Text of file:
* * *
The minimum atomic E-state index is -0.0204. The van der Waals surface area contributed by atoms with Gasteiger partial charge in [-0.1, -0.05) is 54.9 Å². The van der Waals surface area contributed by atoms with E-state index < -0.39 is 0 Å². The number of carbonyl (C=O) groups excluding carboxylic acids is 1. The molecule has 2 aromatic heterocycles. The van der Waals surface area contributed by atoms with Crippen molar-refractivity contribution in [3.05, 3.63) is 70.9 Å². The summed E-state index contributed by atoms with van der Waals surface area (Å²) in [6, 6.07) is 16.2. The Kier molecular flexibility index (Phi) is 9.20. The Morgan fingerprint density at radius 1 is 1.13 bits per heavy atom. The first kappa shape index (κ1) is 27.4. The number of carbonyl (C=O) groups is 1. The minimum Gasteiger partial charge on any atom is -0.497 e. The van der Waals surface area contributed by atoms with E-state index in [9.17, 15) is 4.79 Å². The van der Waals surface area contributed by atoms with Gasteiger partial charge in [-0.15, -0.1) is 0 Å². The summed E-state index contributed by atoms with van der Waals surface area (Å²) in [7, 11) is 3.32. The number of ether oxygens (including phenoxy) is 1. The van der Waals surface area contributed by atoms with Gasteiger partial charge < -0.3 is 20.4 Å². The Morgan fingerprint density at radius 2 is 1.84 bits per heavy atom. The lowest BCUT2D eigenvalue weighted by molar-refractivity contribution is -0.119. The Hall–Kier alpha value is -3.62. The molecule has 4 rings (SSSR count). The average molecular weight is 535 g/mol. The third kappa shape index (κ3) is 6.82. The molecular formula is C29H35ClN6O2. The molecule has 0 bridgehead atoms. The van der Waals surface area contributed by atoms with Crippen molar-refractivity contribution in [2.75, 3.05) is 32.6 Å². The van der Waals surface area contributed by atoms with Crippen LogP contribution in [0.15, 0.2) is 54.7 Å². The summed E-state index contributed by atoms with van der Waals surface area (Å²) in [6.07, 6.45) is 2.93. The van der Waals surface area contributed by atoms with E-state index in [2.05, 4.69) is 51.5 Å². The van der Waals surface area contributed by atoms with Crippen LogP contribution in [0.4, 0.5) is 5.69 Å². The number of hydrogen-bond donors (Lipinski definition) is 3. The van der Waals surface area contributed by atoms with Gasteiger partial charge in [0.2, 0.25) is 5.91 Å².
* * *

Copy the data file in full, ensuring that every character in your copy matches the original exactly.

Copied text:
The minimum atomic E-state index is -0.0204. The van der Waals surface area contributed by atoms with Gasteiger partial charge in [-0.1, -0.05) is 54.9 Å². The van der Waals surface area contributed by atoms with E-state index < -0.39 is 0 Å². The number of carbonyl (C=O) groups excluding carboxylic acids is 1. The molecule has 2 aromatic heterocycles. The van der Waals surface area contributed by atoms with Crippen molar-refractivity contribution in [3.05, 3.63) is 70.9 Å². The summed E-state index contributed by atoms with van der Waals surface area (Å²) in [6, 6.07) is 16.2. The Kier molecular flexibility index (Phi) is 9.20. The Morgan fingerprint density at radius 1 is 1.13 bits per heavy atom. The first kappa shape index (κ1) is 27.4. The number of carbonyl (C=O) groups is 1. The minimum Gasteiger partial charge on any atom is -0.497 e. The van der Waals surface area contributed by atoms with E-state index in [9.17, 15) is 4.79 Å². The van der Waals surface area contributed by atoms with Gasteiger partial charge in [-0.15, -0.1) is 0 Å². The summed E-state index contributed by atoms with van der Waals surface area (Å²) in [7, 11) is 3.32. The number of ether oxygens (including phenoxy) is 1. The van der Waals surface area contributed by atoms with Gasteiger partial charge < -0.3 is 20.4 Å². The Morgan fingerprint density at radius 2 is 1.84 bits per heavy atom. The lowest BCUT2D eigenvalue weighted by molar-refractivity contribution is -0.119. The Hall–Kier alpha value is -3.62. The molecule has 4 rings (SSSR count). The average molecular weight is 535 g/mol. The third kappa shape index (κ3) is 6.82. The molecular formula is C29H35ClN6O2. The molecule has 0 bridgehead atoms. The van der Waals surface area contributed by atoms with Crippen molar-refractivity contribution in [2.75, 3.05) is 32.6 Å². The van der Waals surface area contributed by atoms with Crippen LogP contribution in [0.15, 0.2) is 54.7 Å². The summed E-state index contributed by atoms with van der Waals surface area (Å²) in [6.07, 6.45) is 2.93. The van der Waals surface area contributed by atoms with E-state index in [2.05, 4.69) is 51.5 Å². The van der Waals surface area contributed by atoms with Crippen LogP contribution in [0.4, 0.5) is 5.69 Å². The number of hydrogen-bond donors (Lipinski definition) is 3. The van der Waals surface area contributed by atoms with Gasteiger partial charge in [0.2, 0.25) is 5.91 Å².